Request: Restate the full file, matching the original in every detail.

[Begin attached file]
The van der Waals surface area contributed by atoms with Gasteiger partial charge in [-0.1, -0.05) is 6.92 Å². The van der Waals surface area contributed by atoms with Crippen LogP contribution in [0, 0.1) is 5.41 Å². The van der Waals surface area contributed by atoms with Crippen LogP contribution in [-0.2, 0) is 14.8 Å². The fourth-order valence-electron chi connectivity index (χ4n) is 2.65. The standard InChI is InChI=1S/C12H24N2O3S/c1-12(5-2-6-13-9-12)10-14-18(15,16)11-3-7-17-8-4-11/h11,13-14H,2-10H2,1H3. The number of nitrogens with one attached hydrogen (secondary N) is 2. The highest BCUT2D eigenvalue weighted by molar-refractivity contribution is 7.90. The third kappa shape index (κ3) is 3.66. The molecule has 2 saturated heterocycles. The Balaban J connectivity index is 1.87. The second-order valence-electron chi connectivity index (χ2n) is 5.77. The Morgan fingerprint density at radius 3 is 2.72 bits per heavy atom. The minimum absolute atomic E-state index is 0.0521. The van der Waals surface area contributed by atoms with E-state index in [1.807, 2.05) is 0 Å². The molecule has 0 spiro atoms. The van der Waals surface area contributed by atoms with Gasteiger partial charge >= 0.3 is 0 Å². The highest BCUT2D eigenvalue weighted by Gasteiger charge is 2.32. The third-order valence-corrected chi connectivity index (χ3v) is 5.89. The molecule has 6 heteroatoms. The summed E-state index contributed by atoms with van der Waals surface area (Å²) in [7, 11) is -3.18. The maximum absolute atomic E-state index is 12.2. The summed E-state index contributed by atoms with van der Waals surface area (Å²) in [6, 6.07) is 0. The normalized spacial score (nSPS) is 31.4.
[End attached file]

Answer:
The van der Waals surface area contributed by atoms with Gasteiger partial charge in [-0.1, -0.05) is 6.92 Å². The van der Waals surface area contributed by atoms with Crippen LogP contribution in [0, 0.1) is 5.41 Å². The van der Waals surface area contributed by atoms with Crippen LogP contribution in [-0.2, 0) is 14.8 Å². The fourth-order valence-electron chi connectivity index (χ4n) is 2.65. The standard InChI is InChI=1S/C12H24N2O3S/c1-12(5-2-6-13-9-12)10-14-18(15,16)11-3-7-17-8-4-11/h11,13-14H,2-10H2,1H3. The number of nitrogens with one attached hydrogen (secondary N) is 2. The highest BCUT2D eigenvalue weighted by molar-refractivity contribution is 7.90. The third kappa shape index (κ3) is 3.66. The molecule has 2 saturated heterocycles. The Balaban J connectivity index is 1.87. The second-order valence-electron chi connectivity index (χ2n) is 5.77. The Morgan fingerprint density at radius 3 is 2.72 bits per heavy atom. The minimum absolute atomic E-state index is 0.0521. The van der Waals surface area contributed by atoms with E-state index in [1.807, 2.05) is 0 Å². The molecule has 0 spiro atoms. The van der Waals surface area contributed by atoms with Gasteiger partial charge >= 0.3 is 0 Å². The highest BCUT2D eigenvalue weighted by Gasteiger charge is 2.32. The third-order valence-corrected chi connectivity index (χ3v) is 5.89. The molecule has 6 heteroatoms. The summed E-state index contributed by atoms with van der Waals surface area (Å²) in [7, 11) is -3.18. The maximum absolute atomic E-state index is 12.2. The summed E-state index contributed by atoms with van der Waals surface area (Å²) in [6, 6.07) is 0. The normalized spacial score (nSPS) is 31.4.